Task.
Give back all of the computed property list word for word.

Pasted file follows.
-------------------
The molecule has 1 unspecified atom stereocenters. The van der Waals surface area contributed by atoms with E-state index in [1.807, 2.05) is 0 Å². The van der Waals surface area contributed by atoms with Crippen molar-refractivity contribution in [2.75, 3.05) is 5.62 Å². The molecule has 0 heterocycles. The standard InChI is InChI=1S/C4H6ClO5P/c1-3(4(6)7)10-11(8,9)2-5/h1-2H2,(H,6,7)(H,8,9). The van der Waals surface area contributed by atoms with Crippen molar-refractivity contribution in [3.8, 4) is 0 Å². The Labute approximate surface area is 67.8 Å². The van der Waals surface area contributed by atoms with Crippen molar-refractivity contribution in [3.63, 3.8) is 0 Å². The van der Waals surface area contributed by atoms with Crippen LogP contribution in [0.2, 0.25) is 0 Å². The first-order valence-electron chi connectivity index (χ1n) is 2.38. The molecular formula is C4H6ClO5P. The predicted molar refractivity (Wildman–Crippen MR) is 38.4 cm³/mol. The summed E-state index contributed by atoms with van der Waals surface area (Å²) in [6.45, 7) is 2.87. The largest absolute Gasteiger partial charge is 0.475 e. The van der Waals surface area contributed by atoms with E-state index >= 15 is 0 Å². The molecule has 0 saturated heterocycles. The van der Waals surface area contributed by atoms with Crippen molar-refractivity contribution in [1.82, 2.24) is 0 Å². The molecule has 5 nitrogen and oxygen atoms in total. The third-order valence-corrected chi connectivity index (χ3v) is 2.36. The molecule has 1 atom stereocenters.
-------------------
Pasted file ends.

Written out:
The molecule has 1 unspecified atom stereocenters. The van der Waals surface area contributed by atoms with E-state index in [1.807, 2.05) is 0 Å². The van der Waals surface area contributed by atoms with Crippen molar-refractivity contribution in [2.75, 3.05) is 5.62 Å². The molecule has 0 heterocycles. The standard InChI is InChI=1S/C4H6ClO5P/c1-3(4(6)7)10-11(8,9)2-5/h1-2H2,(H,6,7)(H,8,9). The van der Waals surface area contributed by atoms with Crippen molar-refractivity contribution in [3.8, 4) is 0 Å². The Labute approximate surface area is 67.8 Å². The van der Waals surface area contributed by atoms with Crippen molar-refractivity contribution in [3.63, 3.8) is 0 Å². The van der Waals surface area contributed by atoms with Crippen LogP contribution in [0.2, 0.25) is 0 Å². The first-order valence-electron chi connectivity index (χ1n) is 2.38. The molecular formula is C4H6ClO5P. The predicted molar refractivity (Wildman–Crippen MR) is 38.4 cm³/mol. The summed E-state index contributed by atoms with van der Waals surface area (Å²) in [6.45, 7) is 2.87. The largest absolute Gasteiger partial charge is 0.475 e. The van der Waals surface area contributed by atoms with E-state index >= 15 is 0 Å². The molecule has 0 saturated heterocycles. The van der Waals surface area contributed by atoms with Crippen molar-refractivity contribution in [1.82, 2.24) is 0 Å². The molecule has 5 nitrogen and oxygen atoms in total. The third-order valence-corrected chi connectivity index (χ3v) is 2.36. The molecule has 1 atom stereocenters.